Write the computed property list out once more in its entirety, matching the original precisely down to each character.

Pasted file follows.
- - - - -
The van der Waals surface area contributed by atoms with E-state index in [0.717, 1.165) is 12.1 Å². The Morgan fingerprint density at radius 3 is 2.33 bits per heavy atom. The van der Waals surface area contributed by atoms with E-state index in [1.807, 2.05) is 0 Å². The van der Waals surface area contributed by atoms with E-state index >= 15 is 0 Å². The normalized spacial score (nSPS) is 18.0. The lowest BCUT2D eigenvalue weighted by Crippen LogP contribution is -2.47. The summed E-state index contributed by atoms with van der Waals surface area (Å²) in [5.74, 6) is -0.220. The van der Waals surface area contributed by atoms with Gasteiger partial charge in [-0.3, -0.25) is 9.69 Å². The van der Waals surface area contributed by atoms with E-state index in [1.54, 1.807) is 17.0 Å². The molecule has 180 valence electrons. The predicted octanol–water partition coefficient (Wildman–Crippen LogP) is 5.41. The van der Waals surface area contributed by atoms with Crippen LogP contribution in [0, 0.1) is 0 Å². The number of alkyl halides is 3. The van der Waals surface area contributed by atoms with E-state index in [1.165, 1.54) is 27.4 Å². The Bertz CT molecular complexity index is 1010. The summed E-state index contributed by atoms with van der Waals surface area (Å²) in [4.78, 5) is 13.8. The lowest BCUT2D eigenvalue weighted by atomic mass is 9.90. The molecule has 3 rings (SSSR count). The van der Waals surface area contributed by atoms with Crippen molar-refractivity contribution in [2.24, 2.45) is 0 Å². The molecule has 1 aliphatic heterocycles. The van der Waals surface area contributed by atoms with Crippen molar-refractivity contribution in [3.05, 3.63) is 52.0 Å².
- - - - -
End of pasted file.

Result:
The van der Waals surface area contributed by atoms with E-state index in [0.717, 1.165) is 12.1 Å². The Morgan fingerprint density at radius 3 is 2.33 bits per heavy atom. The van der Waals surface area contributed by atoms with E-state index in [1.807, 2.05) is 0 Å². The van der Waals surface area contributed by atoms with E-state index >= 15 is 0 Å². The normalized spacial score (nSPS) is 18.0. The lowest BCUT2D eigenvalue weighted by Crippen LogP contribution is -2.47. The summed E-state index contributed by atoms with van der Waals surface area (Å²) in [5.74, 6) is -0.220. The van der Waals surface area contributed by atoms with Gasteiger partial charge in [-0.3, -0.25) is 9.69 Å². The van der Waals surface area contributed by atoms with E-state index in [1.54, 1.807) is 17.0 Å². The molecule has 180 valence electrons. The predicted octanol–water partition coefficient (Wildman–Crippen LogP) is 5.41. The van der Waals surface area contributed by atoms with Crippen LogP contribution in [0, 0.1) is 0 Å². The number of alkyl halides is 3. The van der Waals surface area contributed by atoms with E-state index in [1.165, 1.54) is 27.4 Å². The Bertz CT molecular complexity index is 1010. The summed E-state index contributed by atoms with van der Waals surface area (Å²) in [4.78, 5) is 13.8. The lowest BCUT2D eigenvalue weighted by atomic mass is 9.90. The molecule has 3 rings (SSSR count). The van der Waals surface area contributed by atoms with Crippen molar-refractivity contribution in [2.24, 2.45) is 0 Å². The molecule has 1 aliphatic heterocycles. The van der Waals surface area contributed by atoms with Crippen molar-refractivity contribution in [3.05, 3.63) is 52.0 Å².